Regards
    Dave
     
  7. nickgillespie

    nickgillespie TPF Noob!

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    I think that the easiest (most forgiving for people just starting out) would be either porta 160 or 400. You can overexpose the crap out of them and you can barely tell. You can even underexpose by about a stop and still get decent results.

    As far as bw goes... the most forgiving (and cheapest to develop) would be the kodak c41 black and white film. You can overexpose that quite a bit as well and still have good results. True black and white film... triX is awesome as well as a ton of others.

    I'd try the c41 stuff first and see if you LIKE shooting film before dropping hundreds on Amazon only to find out that ... "****... developing film is really expensive and I actually like shooting digital more."
     
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  8. Stormhammer

    Stormhammer TPF Noob!

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    Thank you everyone for all the input. I have seen a number of videos using at-home techniques for developing color film and they did mention the temperature requirements for developing. My question is...since the mixture of chemicals can be used for about 8 rolls or so (as per the instructions), how would you go about achieving those same temperatures again for subsequent developments after the first? I haven't seen any videos on black and white development but if that's easier, it would probably drive me towards shooting more black and white pictures.
     
  9. nickgillespie

    nickgillespie TPF Noob!

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    Seriously... if you are just starting out with film, the last thing you want to do is dive in with dark room stuff or developing your own film.

    Shoot film for little bit, make sure that you really know your exposures. If you start developing your own film right now and you get wonky results, you won't know if it was a mistake in the exposure or a mistake in the development. The FIND lab in Utah offers basic scans of both MF and 135 for pretty reasonable. Once you develop your film you'll have to do something with it. Scanning is a whole 'nother process that a huge time suck and a total pain in the ass if you have anything else to do in life (like work). Trust me... start off just shooting film and let a lab do the rest.
     
  10. Stormhammer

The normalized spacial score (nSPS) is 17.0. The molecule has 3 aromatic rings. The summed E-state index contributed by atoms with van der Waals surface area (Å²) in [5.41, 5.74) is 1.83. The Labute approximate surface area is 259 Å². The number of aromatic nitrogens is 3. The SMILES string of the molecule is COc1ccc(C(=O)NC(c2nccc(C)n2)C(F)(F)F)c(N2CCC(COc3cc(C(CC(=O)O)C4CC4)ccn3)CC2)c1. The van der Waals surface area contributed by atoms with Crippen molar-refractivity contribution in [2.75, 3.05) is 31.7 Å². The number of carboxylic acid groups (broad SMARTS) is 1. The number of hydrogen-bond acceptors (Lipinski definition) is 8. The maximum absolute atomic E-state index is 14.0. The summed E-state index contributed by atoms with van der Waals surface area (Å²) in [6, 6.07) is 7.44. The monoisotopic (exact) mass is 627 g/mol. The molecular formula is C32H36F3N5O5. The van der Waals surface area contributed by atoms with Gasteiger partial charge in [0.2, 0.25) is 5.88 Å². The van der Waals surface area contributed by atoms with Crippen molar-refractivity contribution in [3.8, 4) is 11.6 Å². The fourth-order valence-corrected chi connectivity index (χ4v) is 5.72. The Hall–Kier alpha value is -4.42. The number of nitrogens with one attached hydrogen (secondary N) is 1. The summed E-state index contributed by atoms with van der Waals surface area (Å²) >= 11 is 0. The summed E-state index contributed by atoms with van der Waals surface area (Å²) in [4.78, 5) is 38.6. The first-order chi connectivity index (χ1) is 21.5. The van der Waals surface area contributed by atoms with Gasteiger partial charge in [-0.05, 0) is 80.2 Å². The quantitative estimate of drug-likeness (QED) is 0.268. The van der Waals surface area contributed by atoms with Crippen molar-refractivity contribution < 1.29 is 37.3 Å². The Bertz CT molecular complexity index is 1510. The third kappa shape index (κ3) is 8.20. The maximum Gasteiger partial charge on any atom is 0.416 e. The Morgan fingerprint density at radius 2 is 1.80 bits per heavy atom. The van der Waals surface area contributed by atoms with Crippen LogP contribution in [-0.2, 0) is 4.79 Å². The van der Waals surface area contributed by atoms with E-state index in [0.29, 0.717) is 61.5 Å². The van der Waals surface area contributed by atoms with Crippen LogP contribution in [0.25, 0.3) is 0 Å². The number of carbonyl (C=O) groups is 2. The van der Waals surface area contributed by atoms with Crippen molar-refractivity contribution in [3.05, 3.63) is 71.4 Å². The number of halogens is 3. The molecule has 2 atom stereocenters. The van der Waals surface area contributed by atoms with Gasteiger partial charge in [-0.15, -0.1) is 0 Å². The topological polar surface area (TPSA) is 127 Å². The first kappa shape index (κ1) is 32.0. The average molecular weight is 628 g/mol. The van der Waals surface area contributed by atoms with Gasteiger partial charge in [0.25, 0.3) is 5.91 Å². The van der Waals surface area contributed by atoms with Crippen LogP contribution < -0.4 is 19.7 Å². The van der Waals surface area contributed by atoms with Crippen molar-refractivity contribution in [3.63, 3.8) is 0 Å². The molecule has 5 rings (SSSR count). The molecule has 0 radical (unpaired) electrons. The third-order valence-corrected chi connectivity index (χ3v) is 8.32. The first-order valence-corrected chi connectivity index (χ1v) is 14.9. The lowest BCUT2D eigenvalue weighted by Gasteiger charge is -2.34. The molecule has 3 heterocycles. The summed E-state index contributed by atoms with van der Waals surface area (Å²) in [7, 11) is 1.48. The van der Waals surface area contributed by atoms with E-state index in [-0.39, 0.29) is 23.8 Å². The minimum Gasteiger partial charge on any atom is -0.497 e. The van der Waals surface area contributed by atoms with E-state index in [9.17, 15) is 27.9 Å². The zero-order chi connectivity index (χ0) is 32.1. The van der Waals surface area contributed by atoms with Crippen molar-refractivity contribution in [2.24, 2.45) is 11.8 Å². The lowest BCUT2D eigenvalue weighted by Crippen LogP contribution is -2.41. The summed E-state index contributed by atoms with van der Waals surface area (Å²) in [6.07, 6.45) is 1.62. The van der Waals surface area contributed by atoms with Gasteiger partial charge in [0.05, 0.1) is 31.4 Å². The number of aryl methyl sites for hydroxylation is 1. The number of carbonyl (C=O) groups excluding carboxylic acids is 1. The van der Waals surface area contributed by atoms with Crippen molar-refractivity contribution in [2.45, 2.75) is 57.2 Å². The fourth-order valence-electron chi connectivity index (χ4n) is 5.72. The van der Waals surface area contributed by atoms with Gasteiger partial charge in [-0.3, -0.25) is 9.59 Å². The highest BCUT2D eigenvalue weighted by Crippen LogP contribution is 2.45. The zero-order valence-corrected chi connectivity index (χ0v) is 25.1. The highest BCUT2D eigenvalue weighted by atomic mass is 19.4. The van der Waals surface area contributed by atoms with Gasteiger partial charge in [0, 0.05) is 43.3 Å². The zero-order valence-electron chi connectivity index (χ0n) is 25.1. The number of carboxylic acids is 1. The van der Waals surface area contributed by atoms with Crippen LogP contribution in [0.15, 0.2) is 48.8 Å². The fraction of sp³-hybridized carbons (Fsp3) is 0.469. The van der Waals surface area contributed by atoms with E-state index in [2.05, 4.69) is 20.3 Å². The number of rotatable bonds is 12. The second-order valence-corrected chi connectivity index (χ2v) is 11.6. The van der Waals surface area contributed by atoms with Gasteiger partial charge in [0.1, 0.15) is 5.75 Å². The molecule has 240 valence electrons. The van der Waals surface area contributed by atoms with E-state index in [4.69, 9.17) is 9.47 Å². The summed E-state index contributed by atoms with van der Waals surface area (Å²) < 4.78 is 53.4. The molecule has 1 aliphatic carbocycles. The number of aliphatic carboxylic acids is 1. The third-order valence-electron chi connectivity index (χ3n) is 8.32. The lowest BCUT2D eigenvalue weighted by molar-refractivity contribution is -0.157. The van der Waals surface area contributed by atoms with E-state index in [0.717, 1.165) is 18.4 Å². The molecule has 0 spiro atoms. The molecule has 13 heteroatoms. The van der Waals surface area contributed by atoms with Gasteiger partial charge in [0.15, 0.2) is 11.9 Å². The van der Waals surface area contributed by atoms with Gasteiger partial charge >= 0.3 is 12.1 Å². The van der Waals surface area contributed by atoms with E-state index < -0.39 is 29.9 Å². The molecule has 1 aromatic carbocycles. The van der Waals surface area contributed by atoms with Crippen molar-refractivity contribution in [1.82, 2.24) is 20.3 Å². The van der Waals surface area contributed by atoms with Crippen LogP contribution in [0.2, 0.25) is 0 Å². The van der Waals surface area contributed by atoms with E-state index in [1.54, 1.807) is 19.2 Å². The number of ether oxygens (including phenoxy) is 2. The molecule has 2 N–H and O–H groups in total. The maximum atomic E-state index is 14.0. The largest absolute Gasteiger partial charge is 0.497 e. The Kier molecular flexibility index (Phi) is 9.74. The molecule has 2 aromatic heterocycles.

Stormhammer TPF Noob!

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    Oh yeah, definitely. Developing at home is just something for future consideration for me, not something I want to get into right at the moment. I don't even know enough about the rest of how the higher-end cameras work to even begin to start something like that, but it is something that if I were to get more serious about in the future I would definitely consider for both time and money savings.
     
  11. nickgillespie

    nickgillespie TPF Noob!

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    If you want to get a 35mm camera... get whatever brand you already have lenses - if you shoot canon digital, get a Canon 1n. If you shoot Nikon, go for a f3 or something like that.

    If you want to get into MF, the cheapest and easiest 645 that I've used is the Pentax. 6x6... Mamiya c220 (very bright screen and easy to focus... the 80mm is the "normal" lens)

    Ignore anyone telling you to get expensive gear; you don't need that. Also ignore anyone telling you to get the Yashica 124. That thing is extremely dark and a piece of crap. The c220 is light years better for the same money.
     
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  12. Stormhammer

    Stormhammer TPF Noob!

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    Well, right now all I have is my Canon Sure Shot (AF35M II), which is just a point-and-shoot without any kind of way to attach anything else. I guess I'm not opposed to any brand in specific, but I have always enjoyed my other Canon cameras and in the future I'd like to get a Canon DSLR, funds permitting.